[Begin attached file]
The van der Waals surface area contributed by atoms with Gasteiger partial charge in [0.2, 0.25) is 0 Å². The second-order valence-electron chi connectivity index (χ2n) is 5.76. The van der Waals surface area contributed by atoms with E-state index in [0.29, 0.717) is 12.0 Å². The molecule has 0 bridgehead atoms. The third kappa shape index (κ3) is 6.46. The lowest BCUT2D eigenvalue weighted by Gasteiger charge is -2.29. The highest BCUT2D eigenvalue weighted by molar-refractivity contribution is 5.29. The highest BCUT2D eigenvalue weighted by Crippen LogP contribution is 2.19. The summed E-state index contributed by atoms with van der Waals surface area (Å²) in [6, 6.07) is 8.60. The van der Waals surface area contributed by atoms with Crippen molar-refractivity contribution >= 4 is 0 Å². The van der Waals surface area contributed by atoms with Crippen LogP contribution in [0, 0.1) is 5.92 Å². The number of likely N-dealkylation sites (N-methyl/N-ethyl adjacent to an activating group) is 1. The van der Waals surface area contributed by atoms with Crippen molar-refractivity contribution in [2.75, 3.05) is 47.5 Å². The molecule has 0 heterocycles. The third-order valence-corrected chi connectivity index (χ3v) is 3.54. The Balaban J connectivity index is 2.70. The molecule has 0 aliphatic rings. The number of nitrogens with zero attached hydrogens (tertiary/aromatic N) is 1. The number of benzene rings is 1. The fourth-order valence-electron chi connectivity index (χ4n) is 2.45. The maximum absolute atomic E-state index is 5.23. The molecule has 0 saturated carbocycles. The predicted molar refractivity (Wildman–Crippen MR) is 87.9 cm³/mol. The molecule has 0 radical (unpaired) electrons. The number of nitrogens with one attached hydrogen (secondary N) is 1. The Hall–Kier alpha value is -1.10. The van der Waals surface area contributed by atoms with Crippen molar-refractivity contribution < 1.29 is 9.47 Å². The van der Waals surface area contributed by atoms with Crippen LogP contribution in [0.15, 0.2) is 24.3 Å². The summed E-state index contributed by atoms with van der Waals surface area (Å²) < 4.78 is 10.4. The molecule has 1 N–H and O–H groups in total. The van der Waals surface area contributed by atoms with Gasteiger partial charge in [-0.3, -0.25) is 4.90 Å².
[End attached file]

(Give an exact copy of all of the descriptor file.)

The van der Waals surface area contributed by atoms with Gasteiger partial charge in [0.2, 0.25) is 0 Å². The second-order valence-electron chi connectivity index (χ2n) is 5.76. The van der Waals surface area contributed by atoms with E-state index in [0.29, 0.717) is 12.0 Å². The molecule has 0 bridgehead atoms. The third kappa shape index (κ3) is 6.46. The lowest BCUT2D eigenvalue weighted by Gasteiger charge is -2.29. The highest BCUT2D eigenvalue weighted by molar-refractivity contribution is 5.29. The highest BCUT2D eigenvalue weighted by Crippen LogP contribution is 2.19. The summed E-state index contributed by atoms with van der Waals surface area (Å²) in [6, 6.07) is 8.60. The van der Waals surface area contributed by atoms with Crippen molar-refractivity contribution >= 4 is 0 Å². The van der Waals surface area contributed by atoms with Crippen LogP contribution in [0, 0.1) is 5.92 Å². The number of likely N-dealkylation sites (N-methyl/N-ethyl adjacent to an activating group) is 1. The van der Waals surface area contributed by atoms with Crippen molar-refractivity contribution in [2.75, 3.05) is 47.5 Å². The molecule has 0 heterocycles. The third-order valence-corrected chi connectivity index (χ3v) is 3.54. The Balaban J connectivity index is 2.70. The molecule has 0 aliphatic rings. The number of nitrogens with zero attached hydrogens (tertiary/aromatic N) is 1. The number of benzene rings is 1. The fourth-order valence-electron chi connectivity index (χ4n) is 2.45. The maximum absolute atomic E-state index is 5.23. The molecule has 0 saturated carbocycles. The predicted molar refractivity (Wildman–Crippen MR) is 87.9 cm³/mol. The molecule has 0 radical (unpaired) electrons. The number of nitrogens with one attached hydrogen (secondary N) is 1. The Hall–Kier alpha value is -1.10. The van der Waals surface area contributed by atoms with Crippen molar-refractivity contribution < 1.29 is 9.47 Å². The van der Waals surface area contributed by atoms with Crippen LogP contribution in [0.15, 0.2) is 24.3 Å². The summed E-state index contributed by atoms with van der Waals surface area (Å²) < 4.78 is 10.4. The molecule has 1 N–H and O–H groups in total. The van der Waals surface area contributed by atoms with Gasteiger partial charge in [-0.3, -0.25) is 4.90 Å².